Not to be outdone in the Age of Alternative Facts, the Left has jumped into the ring with their own greatest hits. On MSNBC, late-night host Lawrence O’Donnell proffered the most popular falsely flagged hypothetical. “It’s perfect,” O’Donnell preened, “it’s perfect.” What if it was not Assad but Putin who “masterminded the last week in Syria?” What if Putin recommended that Assad launch a “small” chemical weapons attack:
- so that the Middle East dictator would draw international attention to his civil war,
- so that Trump would catch the news on television,
- so that the president would be outraged,
- so that he would lob a round of Tomahawk missiles on Syria without causing too much damage,
- so that the American press would pivot their focus head-on to the Syrian affair,
- so that the media would stop covering the ever-increasingly shady connections between the Trump White House and the Kremlin,
- and they would see Trump defying Putin by attacking the Russian leader’s ally,
- so that Trump would no longer be accused of being a Putin crony.
Thus, O’Donnell righteously mused, Putin may have “conspired to kill people as a way of helping the image of the president of the United States.” The MSNBC anchor concluded his stream of implication with the irrefutably vague grandiosity of a conspiratorial flourish: “you won’t hear…proof that what I’ve just outlined is impossible…because with Donald Trump, anything is possible.” The newsish segment cruised along with a luxurious buoyancy not weighed by evidence. AND don’t forget, one of the night’s pundit-guests added, now Steve Bannon can wage his “war against the brown people.”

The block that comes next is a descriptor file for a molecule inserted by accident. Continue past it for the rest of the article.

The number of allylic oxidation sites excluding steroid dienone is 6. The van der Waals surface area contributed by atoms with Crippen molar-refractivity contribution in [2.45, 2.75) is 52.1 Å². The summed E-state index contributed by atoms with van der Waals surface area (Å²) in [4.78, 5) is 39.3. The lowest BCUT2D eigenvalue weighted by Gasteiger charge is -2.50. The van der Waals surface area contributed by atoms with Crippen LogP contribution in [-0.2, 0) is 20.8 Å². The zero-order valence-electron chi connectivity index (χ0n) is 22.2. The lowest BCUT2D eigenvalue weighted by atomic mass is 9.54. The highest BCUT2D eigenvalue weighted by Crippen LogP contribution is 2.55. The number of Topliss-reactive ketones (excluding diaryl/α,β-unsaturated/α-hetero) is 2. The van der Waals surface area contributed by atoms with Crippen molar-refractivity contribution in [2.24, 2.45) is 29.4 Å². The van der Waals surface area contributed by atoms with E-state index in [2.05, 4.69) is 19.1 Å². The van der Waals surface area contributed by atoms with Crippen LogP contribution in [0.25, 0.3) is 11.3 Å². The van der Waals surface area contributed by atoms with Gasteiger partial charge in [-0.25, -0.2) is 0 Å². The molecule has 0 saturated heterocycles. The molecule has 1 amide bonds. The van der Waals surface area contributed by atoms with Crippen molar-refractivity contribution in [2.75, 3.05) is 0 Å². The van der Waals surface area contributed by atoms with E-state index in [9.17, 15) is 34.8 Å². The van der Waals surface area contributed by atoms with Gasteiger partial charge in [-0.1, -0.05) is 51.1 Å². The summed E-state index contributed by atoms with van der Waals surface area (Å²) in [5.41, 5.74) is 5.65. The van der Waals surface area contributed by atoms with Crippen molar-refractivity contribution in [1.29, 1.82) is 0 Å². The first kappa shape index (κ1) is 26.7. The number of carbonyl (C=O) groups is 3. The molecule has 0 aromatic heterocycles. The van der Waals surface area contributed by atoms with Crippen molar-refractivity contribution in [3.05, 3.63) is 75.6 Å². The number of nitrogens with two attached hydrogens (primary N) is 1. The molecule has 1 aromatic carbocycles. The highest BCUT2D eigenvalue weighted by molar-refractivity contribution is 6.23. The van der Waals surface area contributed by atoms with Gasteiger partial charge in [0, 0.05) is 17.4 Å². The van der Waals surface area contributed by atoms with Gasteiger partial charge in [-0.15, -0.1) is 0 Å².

Far from extolling the turn of events, projecting a mastery of the situation, crowing at their allegedly successful gambit—or adding clarity—the Russians, Iranians and Syrians have replied to the American accusations and airstrikes with their own iffy explanations and cover-ups. They claim that Al-qaeda and/or the anti-Assad rebels secretly stockpiled the nerve agents which were dispersed only after innocent Syrian airstrikes unknowingly targeted the rebel’s chemical-filled warehouse.
As the head spins with baseless accusation, as even the AP has joined into broad conclusions in shallow waters, as the President of the United States ties up countless political resources to prove or disprove his empty accusations against our previous president that he tweeted out as a lark, one solution becomes clear: we must wait.
With patience and with a wary vigilance we must methodically gather the snippets of evidence. We must fight the temptation of the hasty 24-hour news answer. We cannot just rest on an edition of the AP or The New York Times or The Washington Post. We must gather. For we are all journalists now.
And to our questions, in the meantime, to more half-founded accusations, let us remember and repeat what the Cuban scribe Osvaldo Farres once famously wrote, "Quizas, Quizas, Quizas" Perhaps, Perhaps, Perhaps.
Dr. Zachary Jonathan Jacobson holds a Ph.D. in Cold War History from Northwestern University. His essays explore current affairs through the lens of history. His publications have ranged from USA Today to the Steinbeck Review. He is also the author of the-watch.blog.